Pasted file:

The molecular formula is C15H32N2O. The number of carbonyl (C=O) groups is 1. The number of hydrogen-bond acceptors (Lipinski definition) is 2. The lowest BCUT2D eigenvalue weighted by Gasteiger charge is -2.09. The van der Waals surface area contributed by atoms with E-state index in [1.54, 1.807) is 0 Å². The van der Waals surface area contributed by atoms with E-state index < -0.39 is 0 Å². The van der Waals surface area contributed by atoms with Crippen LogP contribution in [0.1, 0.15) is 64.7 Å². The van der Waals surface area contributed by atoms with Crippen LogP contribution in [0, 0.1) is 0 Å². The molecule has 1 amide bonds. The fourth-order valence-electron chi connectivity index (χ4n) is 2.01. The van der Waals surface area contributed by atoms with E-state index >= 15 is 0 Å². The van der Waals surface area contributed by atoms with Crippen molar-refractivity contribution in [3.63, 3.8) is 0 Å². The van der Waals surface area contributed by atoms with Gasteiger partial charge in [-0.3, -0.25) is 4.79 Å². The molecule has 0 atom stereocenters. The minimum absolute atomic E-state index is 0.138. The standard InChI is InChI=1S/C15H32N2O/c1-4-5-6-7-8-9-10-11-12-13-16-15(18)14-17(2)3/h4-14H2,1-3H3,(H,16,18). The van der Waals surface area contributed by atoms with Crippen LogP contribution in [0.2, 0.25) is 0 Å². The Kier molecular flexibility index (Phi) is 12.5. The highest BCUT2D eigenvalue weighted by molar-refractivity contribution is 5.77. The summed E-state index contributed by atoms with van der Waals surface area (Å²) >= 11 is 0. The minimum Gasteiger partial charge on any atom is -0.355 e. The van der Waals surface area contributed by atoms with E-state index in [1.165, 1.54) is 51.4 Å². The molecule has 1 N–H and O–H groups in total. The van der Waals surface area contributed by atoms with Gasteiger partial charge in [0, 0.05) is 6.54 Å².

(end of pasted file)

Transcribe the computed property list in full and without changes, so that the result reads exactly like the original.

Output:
The molecular formula is C15H32N2O. The number of carbonyl (C=O) groups is 1. The number of hydrogen-bond acceptors (Lipinski definition) is 2. The lowest BCUT2D eigenvalue weighted by Gasteiger charge is -2.09. The van der Waals surface area contributed by atoms with E-state index in [1.54, 1.807) is 0 Å². The van der Waals surface area contributed by atoms with E-state index < -0.39 is 0 Å². The van der Waals surface area contributed by atoms with Crippen LogP contribution in [0.1, 0.15) is 64.7 Å². The van der Waals surface area contributed by atoms with Crippen LogP contribution in [0, 0.1) is 0 Å². The molecule has 1 amide bonds. The fourth-order valence-electron chi connectivity index (χ4n) is 2.01. The van der Waals surface area contributed by atoms with E-state index >= 15 is 0 Å². The van der Waals surface area contributed by atoms with Crippen molar-refractivity contribution in [3.63, 3.8) is 0 Å². The van der Waals surface area contributed by atoms with Gasteiger partial charge in [-0.3, -0.25) is 4.79 Å². The molecule has 0 atom stereocenters. The minimum absolute atomic E-state index is 0.138. The standard InChI is InChI=1S/C15H32N2O/c1-4-5-6-7-8-9-10-11-12-13-16-15(18)14-17(2)3/h4-14H2,1-3H3,(H,16,18). The van der Waals surface area contributed by atoms with Crippen LogP contribution in [0.2, 0.25) is 0 Å². The Kier molecular flexibility index (Phi) is 12.5. The highest BCUT2D eigenvalue weighted by molar-refractivity contribution is 5.77. The summed E-state index contributed by atoms with van der Waals surface area (Å²) >= 11 is 0. The minimum Gasteiger partial charge on any atom is -0.355 e. The van der Waals surface area contributed by atoms with E-state index in [1.165, 1.54) is 51.4 Å². The molecule has 1 N–H and O–H groups in total. The van der Waals surface area contributed by atoms with Gasteiger partial charge in [0, 0.05) is 6.54 Å².